How to Take a Passport Photo

Michele Wanke
passport
Do you need an updated passport photo?

Learning how to take a passport photo can help you save time and money. However, the government has specific guidelines for passport photos, so it's important to follow the rules in order for your headshot to make the grade.

Passport Photo Rules

In June 2009, the U.S. Department of State issued a mandate stating that all American citizens must have a passport to travel anywhere outside the United States, including to Canada, Mexico and the Bahamas. The new rule forced millions of travelers to obtain a passport. This influx of new passport applications prompted government officials to post guidelines regarding proper passport photos.

The U.S. Department of State website offers a comprehensive guide on passport photo guidelines. Among the most important requirements regarding passport pictures are:

  • Must be in color
  • Must be exactly 2 x 2 inches
  • Must be taken within the past six months and the image must match your current appearance
  • Must feature a full head shot with no obstructions; hats and headgear that obscure the hairline are not allowed
  • Must feature a plain white or off-white background
  • Uniforms cannot be worn in passport photos, except for religious attire that is worn daily
  • Prescription glasses, hearing devices, wigs or other articles that are worn daily should be worn for the photo

Tips on How to Take a Passport Photo

Most people have their passport pictures taken at a photo shop, travel agency, AAA, or at the post office. While this method of obtaining government regulation passport pictures is helpful, it also costs a lot more money than doing it at home.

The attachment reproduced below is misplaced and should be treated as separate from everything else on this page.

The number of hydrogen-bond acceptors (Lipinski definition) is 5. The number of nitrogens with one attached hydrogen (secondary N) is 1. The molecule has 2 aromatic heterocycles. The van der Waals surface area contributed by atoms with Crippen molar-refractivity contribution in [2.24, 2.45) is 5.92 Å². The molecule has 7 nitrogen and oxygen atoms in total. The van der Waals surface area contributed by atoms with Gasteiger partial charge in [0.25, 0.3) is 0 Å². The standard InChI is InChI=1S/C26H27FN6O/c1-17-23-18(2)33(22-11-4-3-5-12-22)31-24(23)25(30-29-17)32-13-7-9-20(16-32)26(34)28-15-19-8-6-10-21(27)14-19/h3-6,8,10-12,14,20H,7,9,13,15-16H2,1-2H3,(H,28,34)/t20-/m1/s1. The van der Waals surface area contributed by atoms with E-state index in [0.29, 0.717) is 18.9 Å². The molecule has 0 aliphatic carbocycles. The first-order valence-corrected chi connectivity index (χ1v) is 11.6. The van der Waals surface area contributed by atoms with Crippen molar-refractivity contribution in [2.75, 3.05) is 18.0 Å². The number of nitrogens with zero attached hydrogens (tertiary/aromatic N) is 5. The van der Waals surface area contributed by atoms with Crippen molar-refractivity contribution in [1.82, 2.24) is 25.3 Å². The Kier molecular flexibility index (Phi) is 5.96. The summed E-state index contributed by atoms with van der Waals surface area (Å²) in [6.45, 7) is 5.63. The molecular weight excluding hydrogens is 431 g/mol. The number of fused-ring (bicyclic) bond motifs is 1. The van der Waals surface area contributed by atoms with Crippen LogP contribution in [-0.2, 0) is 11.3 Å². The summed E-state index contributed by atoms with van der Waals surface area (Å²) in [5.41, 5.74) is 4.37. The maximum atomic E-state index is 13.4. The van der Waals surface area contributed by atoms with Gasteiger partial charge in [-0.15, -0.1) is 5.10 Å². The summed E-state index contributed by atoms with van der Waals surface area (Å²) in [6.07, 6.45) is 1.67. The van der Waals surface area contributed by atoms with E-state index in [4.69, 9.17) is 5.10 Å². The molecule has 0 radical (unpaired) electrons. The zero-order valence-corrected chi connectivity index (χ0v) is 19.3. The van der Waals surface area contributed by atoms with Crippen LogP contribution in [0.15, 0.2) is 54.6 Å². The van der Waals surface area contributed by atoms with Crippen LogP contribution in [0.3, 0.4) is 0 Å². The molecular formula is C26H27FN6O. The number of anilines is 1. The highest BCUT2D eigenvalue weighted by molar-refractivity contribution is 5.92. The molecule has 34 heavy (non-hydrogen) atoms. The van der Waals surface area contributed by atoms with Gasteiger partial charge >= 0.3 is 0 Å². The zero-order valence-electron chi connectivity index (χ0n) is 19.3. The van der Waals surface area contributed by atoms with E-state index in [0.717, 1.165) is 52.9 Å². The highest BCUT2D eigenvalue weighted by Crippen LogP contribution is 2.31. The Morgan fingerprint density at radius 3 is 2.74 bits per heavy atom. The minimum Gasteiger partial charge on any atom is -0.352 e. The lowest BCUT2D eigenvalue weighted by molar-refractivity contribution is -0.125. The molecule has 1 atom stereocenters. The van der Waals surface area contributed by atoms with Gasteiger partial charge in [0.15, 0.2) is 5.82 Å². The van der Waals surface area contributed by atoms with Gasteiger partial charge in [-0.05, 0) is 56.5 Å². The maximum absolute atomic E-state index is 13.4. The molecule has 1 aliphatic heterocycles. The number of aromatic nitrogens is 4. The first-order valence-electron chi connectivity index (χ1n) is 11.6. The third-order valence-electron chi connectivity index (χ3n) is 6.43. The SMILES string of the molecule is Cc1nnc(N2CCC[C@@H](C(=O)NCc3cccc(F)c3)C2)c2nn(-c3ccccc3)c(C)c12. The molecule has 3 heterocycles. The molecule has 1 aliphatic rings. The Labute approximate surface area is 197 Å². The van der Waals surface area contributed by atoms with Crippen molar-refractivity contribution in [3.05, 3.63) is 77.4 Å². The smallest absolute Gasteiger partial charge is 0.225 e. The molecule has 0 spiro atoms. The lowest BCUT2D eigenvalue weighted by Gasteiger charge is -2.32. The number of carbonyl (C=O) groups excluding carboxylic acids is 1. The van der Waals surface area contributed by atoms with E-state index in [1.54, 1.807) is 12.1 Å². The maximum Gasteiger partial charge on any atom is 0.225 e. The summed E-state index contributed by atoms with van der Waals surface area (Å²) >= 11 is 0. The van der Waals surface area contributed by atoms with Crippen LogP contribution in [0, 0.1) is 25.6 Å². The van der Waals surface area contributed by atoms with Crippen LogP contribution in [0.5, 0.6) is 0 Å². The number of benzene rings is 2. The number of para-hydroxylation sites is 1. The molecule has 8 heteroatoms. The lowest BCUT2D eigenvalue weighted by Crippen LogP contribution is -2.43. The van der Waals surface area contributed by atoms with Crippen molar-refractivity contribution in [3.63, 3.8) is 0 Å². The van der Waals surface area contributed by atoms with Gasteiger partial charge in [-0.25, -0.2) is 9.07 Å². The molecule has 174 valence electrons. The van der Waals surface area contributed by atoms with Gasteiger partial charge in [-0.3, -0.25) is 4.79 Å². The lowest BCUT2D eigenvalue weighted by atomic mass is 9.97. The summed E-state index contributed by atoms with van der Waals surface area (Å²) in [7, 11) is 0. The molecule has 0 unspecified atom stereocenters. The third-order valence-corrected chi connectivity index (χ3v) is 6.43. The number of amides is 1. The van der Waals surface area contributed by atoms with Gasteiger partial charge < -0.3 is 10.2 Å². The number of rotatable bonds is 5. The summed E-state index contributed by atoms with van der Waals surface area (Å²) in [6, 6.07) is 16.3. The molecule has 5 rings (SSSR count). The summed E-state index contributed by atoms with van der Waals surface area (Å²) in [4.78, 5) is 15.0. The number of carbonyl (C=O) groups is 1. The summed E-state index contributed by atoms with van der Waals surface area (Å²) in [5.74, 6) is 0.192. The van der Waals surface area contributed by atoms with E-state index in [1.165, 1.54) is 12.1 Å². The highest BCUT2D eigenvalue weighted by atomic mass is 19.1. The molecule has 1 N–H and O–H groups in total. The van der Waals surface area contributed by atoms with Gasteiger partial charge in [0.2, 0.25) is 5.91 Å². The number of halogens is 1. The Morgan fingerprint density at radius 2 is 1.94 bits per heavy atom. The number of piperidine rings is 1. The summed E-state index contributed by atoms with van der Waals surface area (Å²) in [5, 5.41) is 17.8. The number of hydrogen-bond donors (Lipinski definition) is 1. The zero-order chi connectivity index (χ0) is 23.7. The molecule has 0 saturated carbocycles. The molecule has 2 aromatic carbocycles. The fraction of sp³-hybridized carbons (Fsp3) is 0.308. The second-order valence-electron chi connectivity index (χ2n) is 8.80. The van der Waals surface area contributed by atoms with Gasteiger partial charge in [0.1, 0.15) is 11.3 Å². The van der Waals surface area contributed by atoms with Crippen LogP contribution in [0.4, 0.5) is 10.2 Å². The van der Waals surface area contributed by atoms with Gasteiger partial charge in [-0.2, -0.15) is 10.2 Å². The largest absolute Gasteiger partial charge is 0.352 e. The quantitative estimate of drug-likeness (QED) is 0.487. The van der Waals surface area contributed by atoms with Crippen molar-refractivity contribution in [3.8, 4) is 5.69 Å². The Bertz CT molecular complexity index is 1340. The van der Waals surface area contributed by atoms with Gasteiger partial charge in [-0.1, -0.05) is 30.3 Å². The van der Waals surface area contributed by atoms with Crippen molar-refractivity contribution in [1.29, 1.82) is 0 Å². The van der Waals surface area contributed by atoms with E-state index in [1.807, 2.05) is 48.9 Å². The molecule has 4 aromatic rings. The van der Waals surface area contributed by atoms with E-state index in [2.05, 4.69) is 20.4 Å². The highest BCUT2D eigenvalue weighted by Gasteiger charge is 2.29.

Learning how to take a passport photo is a great way to save money. What's more, if you have young children in need of a passport picture, you will likely have more success taking it yourself than having a stranger do it. Poor photos will delay the processing of your passport application. The following tips will teach you how to take a passport photo that will be accepted by the U.S. Department of State:

  1. Groom yourself properly, making sure that your hair is not obstructing any of your facial features.
  2. Find a plain white or off-white wall to serve as your background.
  3. Flood your shooting area with as much natural light as possible. If the space in which you are shooting does not feature a window or door, then supplement it with artificial lights, such as lamps or overhead lights.
  4. Ready your camera by placing it on a solid foundation or tripod at eye level roughly four feet in front of you.
  5. Stand in front of the camera and ask a friend to zoom in so that only your head and the tops of your shoulders are visible in the viewfinder. If you don't have anyone to take your picture, then use your camera's self-timer.
  6. Review all of your shots making sure that there are no visible shadows in the background of your images. If shadows are a problem, shine another light towards the wall and take a step towards the camera.
  7. Take multiple shots. Do not rely on Photoshop or other photo-editing software programs to touch-up your passport pictures. The government will not allow edited, re-touched or altered images to appear on a passport.

Digital Passport Photos

The U.S. Department of State accepts digital photos for passports provided they are regulation size. In addition, all digital passport pictures must be printed on high-quality photo paper and not standard copy paper. At least two copies of the same photo must be attached to passport applications.

If you plan to print your digital passport photos at home on a traditional printer, make sure the pictures do not contain excessive pixelation. Visible dots, blurring, inaccurate colors, or other distortions in tone or clarity caused by a substandard printer will cause government officials to reject your passport photo submission. If you don't have a high-quality printer, then visit an office supply store and print out your passport photos there.

How to Take a Passport Photo